Looking pale and tired, the ex-chairman and chief executive of Brent Walker spoke of the intolerable strain of a four- and-a-half-month trial, where moments of high drama were matched by extreme farce.
Mr Walker, 65, said the SFO's three-year investigation and the trial, estimated to have cost pounds 2m, had been a complete waste of public time and money. 'This is a case that should never have been brought,' he said.
Mr Walker and his co-defendant Wilfred Aquilina, 43, Brent Walker's former finance director, faced charges of theft, conspiracy to falsify accounts, and false accounting. Mr Walker, who during cross- examination ran from court in tears, remained impassive as the jury foreman replied 'not guilty' on all counts.
However, the jury of nine men and two women - a 12th member was taken ill - convicted Aquilina of one charge of false accounting involving pounds 4.5m.
Aquilina, who was cleared of a charge of conspiracy to falsify accounts, two of theft, and one of false accounting, broke down in tears after the verdict and was comforted by his wife and cousin. He will be sentenced on 10 November following the preparation of reports on his health and financial status.
The jury took seven days to reach its verdicts - one of the longest deliberations in UK legal history. The verdicts were reached after the judge said he would accept majority decisions if at least 10 of them were agreed.
The acquittal of Mr Walker marks another embarrassing defeat for the SFO, which mounted an earlier investigation into him in the 1980s, prompted by articles in the Independent. This was abandoned in 1989, but when Mr Walker was ousted from Brent Walker in 1991, the new board called in the SFO and fresh inquiries were started.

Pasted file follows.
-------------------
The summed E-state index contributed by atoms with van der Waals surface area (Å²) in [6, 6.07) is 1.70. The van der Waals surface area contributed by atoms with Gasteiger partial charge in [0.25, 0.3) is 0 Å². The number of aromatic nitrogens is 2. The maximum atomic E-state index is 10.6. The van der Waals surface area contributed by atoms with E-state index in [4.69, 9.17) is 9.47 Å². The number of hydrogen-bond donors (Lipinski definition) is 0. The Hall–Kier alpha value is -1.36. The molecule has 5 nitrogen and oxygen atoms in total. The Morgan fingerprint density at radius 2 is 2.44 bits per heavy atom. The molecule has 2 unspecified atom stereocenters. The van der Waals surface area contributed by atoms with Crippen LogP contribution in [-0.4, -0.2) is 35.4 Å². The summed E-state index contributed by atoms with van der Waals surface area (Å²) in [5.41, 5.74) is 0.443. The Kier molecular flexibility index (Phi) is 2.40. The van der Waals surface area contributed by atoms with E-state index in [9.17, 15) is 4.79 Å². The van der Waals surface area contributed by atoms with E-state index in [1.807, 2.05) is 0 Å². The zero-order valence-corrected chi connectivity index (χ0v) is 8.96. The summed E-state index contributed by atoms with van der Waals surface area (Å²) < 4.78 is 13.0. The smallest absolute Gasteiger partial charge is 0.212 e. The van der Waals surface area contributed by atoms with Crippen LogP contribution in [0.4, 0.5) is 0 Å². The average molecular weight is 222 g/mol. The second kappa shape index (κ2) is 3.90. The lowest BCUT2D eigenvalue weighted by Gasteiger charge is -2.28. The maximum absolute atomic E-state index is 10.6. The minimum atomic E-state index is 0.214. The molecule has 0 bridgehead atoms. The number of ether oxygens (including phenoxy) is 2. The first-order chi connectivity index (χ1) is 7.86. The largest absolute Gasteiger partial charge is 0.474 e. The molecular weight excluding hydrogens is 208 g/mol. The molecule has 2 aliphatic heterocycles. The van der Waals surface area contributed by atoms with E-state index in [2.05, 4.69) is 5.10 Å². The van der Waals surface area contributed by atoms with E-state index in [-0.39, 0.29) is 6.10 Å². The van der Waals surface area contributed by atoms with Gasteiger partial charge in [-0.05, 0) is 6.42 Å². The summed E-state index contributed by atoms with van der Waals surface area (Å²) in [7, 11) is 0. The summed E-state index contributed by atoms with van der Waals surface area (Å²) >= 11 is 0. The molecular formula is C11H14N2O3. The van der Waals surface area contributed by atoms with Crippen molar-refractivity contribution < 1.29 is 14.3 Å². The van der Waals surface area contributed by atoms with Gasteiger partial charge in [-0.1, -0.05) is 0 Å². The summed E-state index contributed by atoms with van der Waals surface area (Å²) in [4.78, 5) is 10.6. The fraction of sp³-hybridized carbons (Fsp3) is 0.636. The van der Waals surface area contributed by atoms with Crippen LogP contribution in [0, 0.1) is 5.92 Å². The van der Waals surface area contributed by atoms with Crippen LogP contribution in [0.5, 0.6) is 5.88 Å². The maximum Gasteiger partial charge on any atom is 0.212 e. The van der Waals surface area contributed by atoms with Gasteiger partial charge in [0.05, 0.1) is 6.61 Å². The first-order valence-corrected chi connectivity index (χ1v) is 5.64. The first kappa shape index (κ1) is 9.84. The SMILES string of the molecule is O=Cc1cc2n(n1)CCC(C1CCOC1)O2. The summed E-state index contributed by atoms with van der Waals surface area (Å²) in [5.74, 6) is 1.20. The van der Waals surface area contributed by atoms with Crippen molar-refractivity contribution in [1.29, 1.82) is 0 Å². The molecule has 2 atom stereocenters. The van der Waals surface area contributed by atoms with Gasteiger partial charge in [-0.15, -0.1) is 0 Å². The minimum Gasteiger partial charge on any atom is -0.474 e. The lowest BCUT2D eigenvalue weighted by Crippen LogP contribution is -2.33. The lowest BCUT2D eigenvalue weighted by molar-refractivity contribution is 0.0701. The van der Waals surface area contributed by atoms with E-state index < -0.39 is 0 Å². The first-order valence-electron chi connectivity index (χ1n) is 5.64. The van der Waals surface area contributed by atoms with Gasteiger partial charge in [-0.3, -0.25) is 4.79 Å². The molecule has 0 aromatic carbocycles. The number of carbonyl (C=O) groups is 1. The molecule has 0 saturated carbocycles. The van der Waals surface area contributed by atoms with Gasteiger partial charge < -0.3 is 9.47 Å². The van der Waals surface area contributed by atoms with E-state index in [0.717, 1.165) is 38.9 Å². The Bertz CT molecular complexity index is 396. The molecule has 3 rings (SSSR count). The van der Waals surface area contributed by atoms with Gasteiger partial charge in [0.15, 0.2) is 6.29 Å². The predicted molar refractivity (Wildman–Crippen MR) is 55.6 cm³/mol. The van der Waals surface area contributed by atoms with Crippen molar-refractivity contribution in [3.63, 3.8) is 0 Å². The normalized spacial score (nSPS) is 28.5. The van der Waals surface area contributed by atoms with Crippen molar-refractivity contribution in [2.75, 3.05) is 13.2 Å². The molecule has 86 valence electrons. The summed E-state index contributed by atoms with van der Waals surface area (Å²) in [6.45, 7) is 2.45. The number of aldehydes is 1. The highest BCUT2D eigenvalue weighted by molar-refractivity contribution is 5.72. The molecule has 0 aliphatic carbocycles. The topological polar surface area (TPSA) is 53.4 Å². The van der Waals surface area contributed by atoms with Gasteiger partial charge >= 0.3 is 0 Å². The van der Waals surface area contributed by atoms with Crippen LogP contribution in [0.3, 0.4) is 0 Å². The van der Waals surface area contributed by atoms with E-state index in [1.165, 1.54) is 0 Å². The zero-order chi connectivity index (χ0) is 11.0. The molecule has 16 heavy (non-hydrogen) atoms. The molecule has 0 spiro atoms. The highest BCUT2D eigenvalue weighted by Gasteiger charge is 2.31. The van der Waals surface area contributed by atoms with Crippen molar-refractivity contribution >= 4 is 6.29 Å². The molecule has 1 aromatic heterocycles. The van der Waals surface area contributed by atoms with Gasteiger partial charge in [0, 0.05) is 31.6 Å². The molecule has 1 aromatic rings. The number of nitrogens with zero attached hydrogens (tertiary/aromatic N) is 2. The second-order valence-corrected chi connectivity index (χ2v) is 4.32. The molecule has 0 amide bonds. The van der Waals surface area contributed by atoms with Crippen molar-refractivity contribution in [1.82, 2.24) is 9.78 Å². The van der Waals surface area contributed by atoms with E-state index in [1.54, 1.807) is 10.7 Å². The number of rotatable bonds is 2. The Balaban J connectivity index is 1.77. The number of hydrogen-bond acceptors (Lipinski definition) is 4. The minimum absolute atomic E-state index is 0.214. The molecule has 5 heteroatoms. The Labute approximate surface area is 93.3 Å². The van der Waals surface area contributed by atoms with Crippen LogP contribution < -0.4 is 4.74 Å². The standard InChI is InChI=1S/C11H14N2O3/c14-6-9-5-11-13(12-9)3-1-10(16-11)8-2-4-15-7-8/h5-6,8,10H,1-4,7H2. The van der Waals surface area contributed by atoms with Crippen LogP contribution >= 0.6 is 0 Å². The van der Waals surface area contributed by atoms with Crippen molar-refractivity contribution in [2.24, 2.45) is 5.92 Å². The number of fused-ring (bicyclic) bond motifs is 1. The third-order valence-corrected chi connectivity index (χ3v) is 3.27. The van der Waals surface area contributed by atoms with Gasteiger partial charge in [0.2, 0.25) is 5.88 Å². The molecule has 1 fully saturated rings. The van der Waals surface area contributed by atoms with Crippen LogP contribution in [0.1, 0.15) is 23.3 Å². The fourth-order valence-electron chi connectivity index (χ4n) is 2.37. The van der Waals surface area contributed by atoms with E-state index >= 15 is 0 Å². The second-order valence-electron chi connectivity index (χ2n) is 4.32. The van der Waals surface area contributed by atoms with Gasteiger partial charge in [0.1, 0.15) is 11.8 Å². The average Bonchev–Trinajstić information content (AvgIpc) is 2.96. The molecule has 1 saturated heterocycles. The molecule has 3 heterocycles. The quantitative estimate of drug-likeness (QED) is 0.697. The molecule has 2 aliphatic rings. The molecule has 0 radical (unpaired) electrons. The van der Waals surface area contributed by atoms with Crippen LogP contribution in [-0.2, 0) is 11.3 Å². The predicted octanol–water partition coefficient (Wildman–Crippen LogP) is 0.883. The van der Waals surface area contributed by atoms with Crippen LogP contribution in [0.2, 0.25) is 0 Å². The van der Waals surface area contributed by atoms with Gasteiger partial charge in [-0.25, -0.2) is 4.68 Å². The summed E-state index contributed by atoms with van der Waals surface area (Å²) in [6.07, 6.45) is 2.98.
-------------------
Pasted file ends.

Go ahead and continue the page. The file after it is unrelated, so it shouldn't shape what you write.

Mr Walker built Brent Walker into one of the UK's largest business empires, but it collapsed in 1990 owing pounds 1.5bn. He was made bankrupt with debts of pounds 180m. He fought his case on legal aid, and is considering legal action against the company for compensation. He said: 'I question the company's motives for starting the second investigation.' Mr Walker said bank creditors had forced Brent Walker directors to fire him with a 'lose him or liquidate' ultimatum, and in his opinion, the company's decision to sack him was a 'ruse' to have a second SFO investigation launched. It was 'completely spurious'.
Mr Walker and Aquilina were alleged to have masterminded a pounds 19.3m fraud to inflate profits in the film division and fool investors into putting money into the company. The prosecution claimed the pair invented 16 bogus film sales to apparently independent purchasers, which were allegedly no more than front companies. Money was routed through overseas banks and a family trust, and then covered up with a mass of false documentation. The SFO called evidence from nearly 80 witnesses.
Mr Walker spent 12 days in the witness box 'fighting for my life', repeatedly telling the jury he was innocent. He admitted that some movement of money from the company looked odd and insisted that his signature had been forged on many vital documents. However, the defence suggested that other directors were behind any wrongdoing.
On leaving the court, Mr Walker ran a gauntlet of television cameras, photographers and reporters. A news conference was hastily arranged at a nearby firm of solicitors, but the meeting was delayed when his wife, Jean, and her daughters became trapped in a lift.
Mr Walker said he had enjoyed the support of many friends in the business community and felt he still had something to give the leisure industry. He currently runs a small import/export business trading with states in the former Soviet Union. He criticised the SFO for bringing the case and the judge for the way he had handled the six-day summing-up. Mr Walker said SFO investigators seemed solely concerned with trying to get him convicted, rather than finding out the truth.
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